Friday, 11 June 2010

'Missiles' On The Moss

It's funny that as a birder you will often give birds different names and I can think of several that I use and indeed that members of our ringing group use. I suppose you could call it a sort of birding 'rhyming slang'! One of these is 'missile' for Mistle Thrush. We named Mistle Thrush 'missile' because it sounds a bit like 'mistle' and also because of the way it flies quite fast like a missile.

Mistle Thrush (Courtesy of Simon Hawtin)

The 'missiles' in question this afternoon were feeding on some tilled land at the top of the 'big' field on Rawcliffe Moss. I had a flock of 12, which is quite a large gathering for here. Often at this time of year and throughout the summer you can often get large flocks of 'missiles' and they are a delight to watch.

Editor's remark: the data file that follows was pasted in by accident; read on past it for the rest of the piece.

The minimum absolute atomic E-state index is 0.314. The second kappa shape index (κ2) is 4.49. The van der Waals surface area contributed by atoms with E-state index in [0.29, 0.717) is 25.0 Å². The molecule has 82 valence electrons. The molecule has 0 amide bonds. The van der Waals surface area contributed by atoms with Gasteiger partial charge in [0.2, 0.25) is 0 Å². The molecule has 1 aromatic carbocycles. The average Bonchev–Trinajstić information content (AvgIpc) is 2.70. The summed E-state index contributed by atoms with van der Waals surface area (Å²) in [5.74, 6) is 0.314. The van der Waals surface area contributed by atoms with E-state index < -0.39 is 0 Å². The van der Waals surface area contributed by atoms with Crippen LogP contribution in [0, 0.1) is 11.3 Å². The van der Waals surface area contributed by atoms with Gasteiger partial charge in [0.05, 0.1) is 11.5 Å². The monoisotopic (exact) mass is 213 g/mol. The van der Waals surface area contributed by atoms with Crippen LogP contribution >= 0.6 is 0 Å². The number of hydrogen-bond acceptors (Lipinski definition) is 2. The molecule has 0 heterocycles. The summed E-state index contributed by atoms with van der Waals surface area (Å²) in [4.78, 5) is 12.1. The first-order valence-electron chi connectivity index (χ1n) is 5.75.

A number of Whitethroats were singing on the Moss and I had 6 singing males in total along with another non-singing bird. Keeping with the Warbler theme I had 3 singing Willow Warblers and a single singing Garden Warbler.

I had three Buzzards on my walk round including a bird that was being mobbed by a Lapwing at some altitude. I didn't know Lapwings could fly so high! A few Tree Sparrows called from the hedgerows along with 5 or 6 Goldfinches.

A number of butterflies were on the wing even though it was quite blustery. I had Small White, Large White, Peacock and the male Large Skipper below. In the plantation I had a single Cinnabar moth that didn't 'play ball' when I tried to photograph it.

Up onto the potato fields and I had a flock of 50 lapwings plus a further 8 birds scattered about on my walk. Seeing Lapwings flocked like this is a sign that autumn is here. I had 4 pairs of Corn Buntings and 2 pairs of Skylarks. Two Roe Deer in the plantation finished off what was a pleasant if blustery walk.

It's Pied Flycatchers and Swallows tomorrow and perhaps some mist netting on Sunday. I'll keep you posted.


John M. said...

Many years ago the Ringer's Bulletin (or perhaps it was BTO News) carried a cartoon sketch of a thrush-like bird zooming vertically, with the rubric "Turdus polaris - the missile thrush

Fleetwood Birder said...

Hello John,

Brilliant. Perhaps I had read that very article before calling them 'missiles'!